By Bill Desowitz | Thompson on Hollywood February 13, 2014 at 2:13PM
For Le Sourd, the revenge-filled train station fight in "The Grandmaster" became the dramatic highlight: graphic shapes were reminiscent of Chinese painting while director Wong Kar Wai's improvisational style offered new artistic possibilities every moment.
"That's the beauty of cinema today," Le Sourd suggests. "You can go from the black-and-white to the amazing high-technology of shooting a film you couldn't do a few years ago. So the highlight of color and texture and emotion is completely different from one scene to another. And I recognize all this talent in a different way. I like the first sequence in 'Gravity' because you don't know exactly the feeling of the film at all, and first sequence into the space and into the discovery of the gravity is a strong image.
"And in 'Nebraska,' the humanity of this man and the beauty of this landscape and its shape is perfect for black-and-white."
In "Llewyn Davis," Delbonnel equates sadness with lack of light. It’s usually overcast, there’s rarely bright sunlight. Daylight comes and dies very fast in this strange musical odyssey.
"The first shot is impressive in 'Gravity,' but I'm not surprised because Alfonso and Chivo are quite amazing in thinking about very long complicated shots and doing impressive work with it. And to make it work in terms of light is even more complicated. And I'm sure that on 'Gravity,' Chivo controlled it from beginning to end.
"Philippe's work in 'The Grandmaster' is absolutely gorgeous. I'm not really interested in the fights but the general concept of framing and those kinds of silhouettes is beautiful. And you have to have a director with you that follows this kind of aesthetic and supports it.
"And this digital transition is an interesting one. I challenge anyone who has seen 'Prisoners' to say that it has been shot digitally. I think this fight is basically over between film and digital. And you know anything that Roger uses is going to be gorgeous. What I think is beautiful in 'Prisoners' is that it's a very simple light. But very efficient. It's not only an aesthetic but very intense. When Jake Gyllenhaal discovers the van at night and the silhouette is a very hard light which goes with the action."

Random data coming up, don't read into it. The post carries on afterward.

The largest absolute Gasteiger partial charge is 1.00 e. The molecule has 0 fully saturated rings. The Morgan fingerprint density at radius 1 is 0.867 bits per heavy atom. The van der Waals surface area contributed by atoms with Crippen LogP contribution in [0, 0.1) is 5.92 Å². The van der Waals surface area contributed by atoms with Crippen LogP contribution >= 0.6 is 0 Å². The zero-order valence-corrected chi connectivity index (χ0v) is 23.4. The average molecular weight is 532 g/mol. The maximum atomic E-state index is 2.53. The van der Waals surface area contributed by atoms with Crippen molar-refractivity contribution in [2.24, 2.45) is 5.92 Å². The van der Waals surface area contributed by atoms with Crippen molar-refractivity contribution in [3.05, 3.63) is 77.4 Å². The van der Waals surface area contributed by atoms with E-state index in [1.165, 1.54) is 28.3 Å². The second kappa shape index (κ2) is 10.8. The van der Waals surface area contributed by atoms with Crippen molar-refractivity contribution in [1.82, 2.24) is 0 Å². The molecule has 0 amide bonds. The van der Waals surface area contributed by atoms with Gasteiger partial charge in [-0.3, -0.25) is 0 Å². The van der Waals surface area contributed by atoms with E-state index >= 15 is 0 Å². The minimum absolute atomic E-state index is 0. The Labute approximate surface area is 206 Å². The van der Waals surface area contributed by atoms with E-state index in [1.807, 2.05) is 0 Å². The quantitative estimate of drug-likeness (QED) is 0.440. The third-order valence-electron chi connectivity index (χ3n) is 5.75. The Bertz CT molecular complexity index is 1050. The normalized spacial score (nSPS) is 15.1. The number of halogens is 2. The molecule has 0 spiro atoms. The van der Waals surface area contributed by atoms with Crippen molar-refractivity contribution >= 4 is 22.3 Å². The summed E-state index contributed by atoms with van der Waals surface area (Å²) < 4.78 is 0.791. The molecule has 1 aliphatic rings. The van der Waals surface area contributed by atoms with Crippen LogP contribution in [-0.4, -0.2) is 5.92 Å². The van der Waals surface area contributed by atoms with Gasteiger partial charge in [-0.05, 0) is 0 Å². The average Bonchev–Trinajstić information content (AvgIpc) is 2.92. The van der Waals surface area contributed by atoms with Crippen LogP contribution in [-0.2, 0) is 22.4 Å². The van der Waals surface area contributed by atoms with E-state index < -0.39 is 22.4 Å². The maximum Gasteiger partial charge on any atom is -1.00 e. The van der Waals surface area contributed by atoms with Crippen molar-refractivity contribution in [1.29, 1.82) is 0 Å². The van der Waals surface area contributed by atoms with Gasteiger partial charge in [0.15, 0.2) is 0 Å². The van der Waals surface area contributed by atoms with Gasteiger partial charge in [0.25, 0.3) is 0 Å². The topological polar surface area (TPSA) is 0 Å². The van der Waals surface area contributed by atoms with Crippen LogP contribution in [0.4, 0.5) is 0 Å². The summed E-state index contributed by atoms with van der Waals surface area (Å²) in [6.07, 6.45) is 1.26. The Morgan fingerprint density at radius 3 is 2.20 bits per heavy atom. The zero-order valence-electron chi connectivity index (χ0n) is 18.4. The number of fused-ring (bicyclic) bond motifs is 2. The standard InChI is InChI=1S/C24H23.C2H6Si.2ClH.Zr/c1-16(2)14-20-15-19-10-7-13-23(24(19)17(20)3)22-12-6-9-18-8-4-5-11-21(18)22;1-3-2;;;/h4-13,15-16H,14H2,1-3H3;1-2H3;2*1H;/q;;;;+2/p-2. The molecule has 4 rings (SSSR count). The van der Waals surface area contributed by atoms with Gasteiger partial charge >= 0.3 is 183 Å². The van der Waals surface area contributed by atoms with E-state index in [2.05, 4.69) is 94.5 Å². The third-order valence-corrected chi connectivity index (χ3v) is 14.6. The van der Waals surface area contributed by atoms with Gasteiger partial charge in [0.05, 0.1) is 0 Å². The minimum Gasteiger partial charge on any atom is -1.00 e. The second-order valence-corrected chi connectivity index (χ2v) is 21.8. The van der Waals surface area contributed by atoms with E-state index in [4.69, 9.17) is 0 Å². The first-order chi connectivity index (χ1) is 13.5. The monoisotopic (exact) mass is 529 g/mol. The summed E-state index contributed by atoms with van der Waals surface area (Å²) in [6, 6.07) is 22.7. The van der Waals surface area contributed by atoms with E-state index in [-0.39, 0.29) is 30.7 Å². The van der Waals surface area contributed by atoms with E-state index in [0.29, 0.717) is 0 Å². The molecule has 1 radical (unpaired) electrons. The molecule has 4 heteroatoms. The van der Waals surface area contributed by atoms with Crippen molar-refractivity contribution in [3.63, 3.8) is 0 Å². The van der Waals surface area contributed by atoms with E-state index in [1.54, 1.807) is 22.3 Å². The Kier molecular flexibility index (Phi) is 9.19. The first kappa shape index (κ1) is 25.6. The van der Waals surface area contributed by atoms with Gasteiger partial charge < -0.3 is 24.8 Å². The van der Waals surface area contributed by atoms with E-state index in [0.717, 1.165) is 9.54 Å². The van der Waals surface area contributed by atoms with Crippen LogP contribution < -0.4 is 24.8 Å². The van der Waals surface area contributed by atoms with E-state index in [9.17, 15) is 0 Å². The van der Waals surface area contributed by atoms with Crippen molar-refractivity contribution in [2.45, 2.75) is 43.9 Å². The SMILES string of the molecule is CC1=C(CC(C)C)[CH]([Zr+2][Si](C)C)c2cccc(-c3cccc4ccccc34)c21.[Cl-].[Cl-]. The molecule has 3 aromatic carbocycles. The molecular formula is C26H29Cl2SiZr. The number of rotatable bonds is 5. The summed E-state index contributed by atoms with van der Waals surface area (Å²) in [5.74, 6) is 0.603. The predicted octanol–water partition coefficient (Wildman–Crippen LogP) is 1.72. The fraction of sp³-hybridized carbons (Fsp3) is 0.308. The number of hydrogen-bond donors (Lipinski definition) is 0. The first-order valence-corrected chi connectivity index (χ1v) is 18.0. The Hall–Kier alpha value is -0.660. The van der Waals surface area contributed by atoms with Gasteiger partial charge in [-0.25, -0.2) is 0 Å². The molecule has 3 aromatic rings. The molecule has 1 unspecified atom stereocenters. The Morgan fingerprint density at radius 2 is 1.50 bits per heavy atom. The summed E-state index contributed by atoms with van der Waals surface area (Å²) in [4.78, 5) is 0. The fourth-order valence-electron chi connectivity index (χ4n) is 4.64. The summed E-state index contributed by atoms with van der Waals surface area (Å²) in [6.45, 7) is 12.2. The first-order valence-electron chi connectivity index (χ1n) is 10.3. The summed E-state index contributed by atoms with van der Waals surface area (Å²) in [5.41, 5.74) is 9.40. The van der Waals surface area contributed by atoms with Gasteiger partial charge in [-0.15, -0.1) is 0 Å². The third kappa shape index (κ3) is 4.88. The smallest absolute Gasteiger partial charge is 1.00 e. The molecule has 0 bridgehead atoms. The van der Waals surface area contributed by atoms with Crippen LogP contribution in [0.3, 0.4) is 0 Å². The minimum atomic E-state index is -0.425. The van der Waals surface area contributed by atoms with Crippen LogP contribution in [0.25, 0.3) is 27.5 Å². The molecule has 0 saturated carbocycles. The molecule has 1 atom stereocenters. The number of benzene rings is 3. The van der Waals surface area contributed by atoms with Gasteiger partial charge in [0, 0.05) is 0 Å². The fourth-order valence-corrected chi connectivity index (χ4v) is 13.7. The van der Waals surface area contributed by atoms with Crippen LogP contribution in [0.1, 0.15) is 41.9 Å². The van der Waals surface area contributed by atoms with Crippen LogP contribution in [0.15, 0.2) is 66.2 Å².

For Papamichael, black-and-white narrows it down so you can focus more on Bruce Dern's face with its textures and crazy, glowing hair. Indeed, this is Alexander Payne's zombie movie. He describes the choreography of light and mood in "The Grandmaster" as exquisite opera. "And what really struck me about 'Llewyn Davis' was the consistency of tonality that Bruno was able to achieve throughout the story. It just shows great control of his craft, the way he manipulates the film to get the tonality and the textures."
Deakins, though, has just returned from Australia shooting "Unbroken," the World War II prisoner of war film directed by Angelina Jolie. He says it's both epic in scale and claustrophobic, another new world to capture.
He finds the nominees always diverse but particularly worthy of recognition this year. "They're all so different just in terms of technology. Obviously 'Gravity's' whole use of CG and that boundary is sort of dissolving between purist live action and [virtual cinematography]." As a visual consultant at DreamWorks ("The Croods"), Deakins even believes they should expand the category to include animation.
However, Deakins will not be returning with Sam Mendes to shoot "Bond 24" next year. "He's got a great idea for another film, which is really an extension [of 'Skyfall'] but from my point, I don't know what else I could do with it, really."
Deakins will just have to find another new world to capture, for which he will no doubt snag another nomination.